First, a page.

Labour MPs debate universal basic income policy for the first time

An audience heard from supportive, undecided, and critical MPs

Jon Stone
Tuesday 27 September 2016 22:31 BST
Proponents say basic income could help when jobs are lost to automation
Proponents say basic income could help when jobs are lost to automation (AFP)

Labour MPs have publicly debated for the first time whether a so-called “universal basic income” should be introduced to replace the existing benefits system.

The discussion, thought to be the first such event at any Labour party conference, heard from MPs both in favour, opposed, and undecided on the policy.

A universal basic income, sometimes called a ‘Citizen’s Income’ is the idea of a flat-rate unconditional cash payment to all adults and children, whether they are in or out of work.

Most proponents of the idea say it should replace the existing means tested benefits system, while others say such a payment could sit on top of current schemes.

John McDonnell, Labour’s shadow chancellor, told the room that a basic income was “an idea to explore” but suggested that may well be one “whose time has come”.

“I’m going to be accused of being a Fabian here, but I think we need to take a gradualist approach to achieve it,” he told the fringe meeting, organised by the think-tanks Compass and Christians On The Left.

“It might be one of those iconic policy areas that in ten years time we think ‘why did we think it was ever controversial’ and ‘why didn’t we do this before?’”

Mr McDonnell said any basic income would have to be introduced alongside changes to progressive taxation – either wealth or income.

He added: “We’ve got to argue that this isn’t something alien – this is something that’s been gradually emerging in our society for some time and this is actually the next step on.

“There’s an urgency about it at the moment because work is no longer lifting people out of poverty but you combine that with the restoration of trade union rights so you can transform that at the same time … that helps in terms of the overall redistribution of income overall, to enable people to live with decent living standards.”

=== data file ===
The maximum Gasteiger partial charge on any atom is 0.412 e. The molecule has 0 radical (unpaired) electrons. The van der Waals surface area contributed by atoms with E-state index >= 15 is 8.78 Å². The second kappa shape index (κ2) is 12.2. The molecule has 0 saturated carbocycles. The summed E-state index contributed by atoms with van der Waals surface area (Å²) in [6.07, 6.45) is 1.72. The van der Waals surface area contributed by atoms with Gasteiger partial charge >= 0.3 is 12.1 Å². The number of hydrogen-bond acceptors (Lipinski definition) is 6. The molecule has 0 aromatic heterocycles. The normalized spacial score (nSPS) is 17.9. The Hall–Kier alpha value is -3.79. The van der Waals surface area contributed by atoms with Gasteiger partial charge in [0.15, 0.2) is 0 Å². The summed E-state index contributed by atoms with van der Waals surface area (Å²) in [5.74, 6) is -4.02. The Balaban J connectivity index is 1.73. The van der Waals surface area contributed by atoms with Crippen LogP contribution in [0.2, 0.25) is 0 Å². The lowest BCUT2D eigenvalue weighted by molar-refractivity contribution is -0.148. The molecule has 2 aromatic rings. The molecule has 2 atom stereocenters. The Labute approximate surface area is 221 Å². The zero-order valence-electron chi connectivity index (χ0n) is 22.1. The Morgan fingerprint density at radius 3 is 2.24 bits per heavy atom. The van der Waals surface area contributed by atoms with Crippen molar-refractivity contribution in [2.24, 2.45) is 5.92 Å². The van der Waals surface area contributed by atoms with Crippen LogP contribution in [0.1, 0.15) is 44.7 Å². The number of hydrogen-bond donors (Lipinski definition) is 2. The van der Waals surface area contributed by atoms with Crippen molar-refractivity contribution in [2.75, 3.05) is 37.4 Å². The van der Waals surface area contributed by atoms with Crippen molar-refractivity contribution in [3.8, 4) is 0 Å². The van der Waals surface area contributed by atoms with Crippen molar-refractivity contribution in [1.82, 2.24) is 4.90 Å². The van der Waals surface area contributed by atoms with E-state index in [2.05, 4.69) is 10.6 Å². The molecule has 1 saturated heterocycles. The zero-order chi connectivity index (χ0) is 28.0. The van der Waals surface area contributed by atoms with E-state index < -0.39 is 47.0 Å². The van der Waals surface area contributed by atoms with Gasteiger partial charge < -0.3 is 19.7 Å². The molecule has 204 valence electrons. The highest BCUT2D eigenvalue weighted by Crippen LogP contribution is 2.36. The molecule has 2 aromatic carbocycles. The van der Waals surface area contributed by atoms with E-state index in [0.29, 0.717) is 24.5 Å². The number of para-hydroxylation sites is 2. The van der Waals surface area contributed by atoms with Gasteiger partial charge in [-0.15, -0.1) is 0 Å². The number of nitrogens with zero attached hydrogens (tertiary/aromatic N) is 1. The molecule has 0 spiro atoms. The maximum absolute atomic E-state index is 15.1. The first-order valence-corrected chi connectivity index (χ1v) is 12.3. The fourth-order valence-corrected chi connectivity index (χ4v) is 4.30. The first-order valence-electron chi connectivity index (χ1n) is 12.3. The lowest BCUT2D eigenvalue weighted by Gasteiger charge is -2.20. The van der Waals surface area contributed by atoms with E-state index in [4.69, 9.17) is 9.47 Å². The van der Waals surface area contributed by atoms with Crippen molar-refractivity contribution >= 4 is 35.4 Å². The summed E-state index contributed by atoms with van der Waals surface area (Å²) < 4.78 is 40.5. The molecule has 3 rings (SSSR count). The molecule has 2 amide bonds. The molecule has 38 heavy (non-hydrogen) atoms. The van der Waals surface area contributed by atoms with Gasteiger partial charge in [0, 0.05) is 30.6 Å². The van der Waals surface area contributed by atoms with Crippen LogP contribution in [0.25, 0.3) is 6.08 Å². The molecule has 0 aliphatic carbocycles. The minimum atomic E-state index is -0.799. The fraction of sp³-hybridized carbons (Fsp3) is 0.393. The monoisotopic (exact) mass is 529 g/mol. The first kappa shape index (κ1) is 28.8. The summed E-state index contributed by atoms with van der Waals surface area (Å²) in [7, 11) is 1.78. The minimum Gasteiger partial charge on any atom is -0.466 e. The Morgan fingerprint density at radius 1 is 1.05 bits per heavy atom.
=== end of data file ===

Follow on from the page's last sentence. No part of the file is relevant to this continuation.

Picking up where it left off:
Jonathan Reynolds, the MP for Stalybridge, said he believes Labour should be looking more closely at the policy.

“The first time I heard about this idea I thought it was pretty far-fetched – in fact I thought it was pretty utopian and unrealistic,” he said.

“Once, this idea was fairly left-field but I think more and more people are taking it seriously and I think they’re right to.”

Mr Reynolds said a basic income could help re-shape perceptions around the welfare state – such a media portrayals of unemployed people as “workshy”.

“We don’t feel that way about the NHS of the education system and we shouldn’t feel that way about the welfare state,” he said.

Mr Reynolds also suggested that the redesign of the welfare state might be useful to help people cope with technological change and the increased trend towards the casualisation of work, telling the audience: “I grew up in Sunderland in the 1980s and that was a time of deep industrial change. I know what it looks like when the mines go, when the shipyards go,” he said

John McDonnell is a close all of Labour leader Jeremy Corbyn
John McDonnell is a close all of Labour leader Jeremy Corbyn (Getty Images)

Karen Buck, the MP for Westminster North, however said she was “deeply skeptical” of the proposal, arguing that flattening the social security system would see money spread too thinly for those who needed it.

“The problem is this: if you provide within the existing amount of money we are spending on tax and social security, a sum of money for everybody, it is simply not enough to provide everybody with more than a minimum subsistence,” she said.

“It is simply not enough for people to live on for any length of time,” she noted, adding that the policy “wouldn’t be redistributive”.

Ms Buck also suggested a basic income’s universal nature meant it might not be “saleable” to the electorate, that it included too few work incentives, and that it would be difficult to deal with housing costs and extra costs for disability under such a scheme.

The MP said that the existing welfare system could be improved that that punitive sanctions did not have to be a part of it.

Mr McDonnell has previously suggested that a trial of universal basic income could be included in Labour’s 2020 general election manifesto.

Basic income was also discussed at the campaign group Momentum's parallel The World Transformed conference held alongside Labour's in Liverpool this week.

The Government has dismissed universal basic income, with ministers telling Parliament the idea is too expensive and that it does not include enough work incentives.

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